• fireball spell [offset 0]
  • fireballs spell [offset 0.1]
  • fireball magic [offset 1]
  • fireballs magic [offset 1.1]
  • fireball [offset 9]
  • fireballs [offset 9.1]

This seems a little overdone, but I’ve found that while not every search string actually will be used, I’ve seen almost all of these permutations used in practice.

Creating the Index

Building the index loads all the source files and looks at all the search strings for all objects.

For each unique search string I create a ‘key’ with that search string. All searches will start with these strings (that is, I might look for ‘alertness feat’).

Each key has ‘matches’ within it that identifies a single matching object and how that object matches. The match has an ‘offset’ indicating how close the string matches the object, plus a bunch of ‘hints’ that can be used to refine the results. These hints include:

  • Taxonomy values to let me refine the search, going from generic to more specific results. For instance, searching for ‘bane magic’ will find the spell and the weapon quality, but if I give a hint of ‘spell’ or ‘weapon quality’ it will augment the default search.
  • Referenced objects (parent, modified, alternate). If I look for ‘sneak attack class feature’ I’ll find lots of them, all on different classes, but if I add ‘rogue’ as a hint it will find that one specifically (not needed for ‘sneak attack rogue class feature’, since that is a unique match, but I can add a hint to a search string without having the reframe the search string).
  • Publisher code (PRD for the Pathfinder Reference Document, PZO for other Paizo products, EGD for my own imprint, and so on).
  • Source code (short string identifying the specific source, used mostly implicitly to look for the ‘one of these in this book’).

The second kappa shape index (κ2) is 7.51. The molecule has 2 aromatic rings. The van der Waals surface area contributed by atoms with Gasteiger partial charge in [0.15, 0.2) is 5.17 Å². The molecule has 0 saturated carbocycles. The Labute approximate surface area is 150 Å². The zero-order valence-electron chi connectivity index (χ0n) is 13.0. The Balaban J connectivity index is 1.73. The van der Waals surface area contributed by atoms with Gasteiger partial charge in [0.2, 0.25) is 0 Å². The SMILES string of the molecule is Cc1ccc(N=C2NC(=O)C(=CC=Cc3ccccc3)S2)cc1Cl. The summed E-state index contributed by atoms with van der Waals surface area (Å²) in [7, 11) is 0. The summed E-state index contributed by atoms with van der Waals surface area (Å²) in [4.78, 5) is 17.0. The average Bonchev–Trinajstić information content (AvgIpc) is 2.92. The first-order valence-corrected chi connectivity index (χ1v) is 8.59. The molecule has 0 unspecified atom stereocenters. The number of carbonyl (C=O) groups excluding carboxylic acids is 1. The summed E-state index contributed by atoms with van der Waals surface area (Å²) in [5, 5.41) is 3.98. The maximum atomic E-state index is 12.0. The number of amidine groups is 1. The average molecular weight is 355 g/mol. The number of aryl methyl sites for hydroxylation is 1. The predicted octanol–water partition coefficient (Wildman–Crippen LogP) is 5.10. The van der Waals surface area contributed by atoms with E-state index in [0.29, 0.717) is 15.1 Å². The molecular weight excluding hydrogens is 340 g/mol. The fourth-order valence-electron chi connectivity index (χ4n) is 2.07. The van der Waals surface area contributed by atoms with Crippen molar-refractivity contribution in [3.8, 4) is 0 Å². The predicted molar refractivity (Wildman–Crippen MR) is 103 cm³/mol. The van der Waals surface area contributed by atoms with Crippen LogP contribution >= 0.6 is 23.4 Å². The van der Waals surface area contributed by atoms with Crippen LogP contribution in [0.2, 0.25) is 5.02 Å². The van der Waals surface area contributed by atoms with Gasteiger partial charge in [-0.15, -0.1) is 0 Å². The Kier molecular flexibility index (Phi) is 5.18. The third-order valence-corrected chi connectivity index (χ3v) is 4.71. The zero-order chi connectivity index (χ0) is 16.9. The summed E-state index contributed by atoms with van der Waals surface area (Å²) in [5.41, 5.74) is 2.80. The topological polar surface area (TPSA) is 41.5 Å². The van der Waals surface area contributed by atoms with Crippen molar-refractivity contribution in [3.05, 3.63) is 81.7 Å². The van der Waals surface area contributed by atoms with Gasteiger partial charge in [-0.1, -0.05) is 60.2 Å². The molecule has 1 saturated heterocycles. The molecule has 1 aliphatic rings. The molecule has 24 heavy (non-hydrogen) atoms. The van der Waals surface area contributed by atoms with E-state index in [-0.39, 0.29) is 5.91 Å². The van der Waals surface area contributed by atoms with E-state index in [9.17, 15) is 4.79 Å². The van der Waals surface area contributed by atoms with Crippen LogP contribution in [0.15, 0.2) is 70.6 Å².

• Explicit hints added by the taxonomy or the object direction. For instance, the mythic feat and mythic spell taxonomy entries explicitly add the ‘mythic’ hint.
  • A ‘taxonomy path’ listing the taxonomy entries from root to the leaf for this object. For instance, ‘ability;feat’ or ‘ability;feature;class feature’.

I group the results by group-id (which has the form ‘type.name’ — ‘feat.alertness’, ‘archetype.forgemaster’, ‘class-feature.sneak-attack’) and check also for any that are ‘only child objects’. For instance, in the PRD data set ‘sneak attack class feature’ always resolves to a feature of a class or archetype, as might be expected. They all will end up with the same precedence in my matching, so I cannot resolve ‘sneak attack class feature’ to a specific object. To fix this, I synthesize a ‘stub object’ that otherwise looks like a ‘naked class feature’: a class feature outside a class or archetype. I do the same with granted powers, revelations, and so on. However, I do this only when the group has more than one object: the artificer class feature is found only in the forgemaster archetype, so I won’t need to resolve any conflicts. (It would harm nothing to add it anyway, but I found it confusing when I looked at the file — the single match was an exact match of a child object, and the synthesized object had an offset of ‘-1’, which made me feel weird.)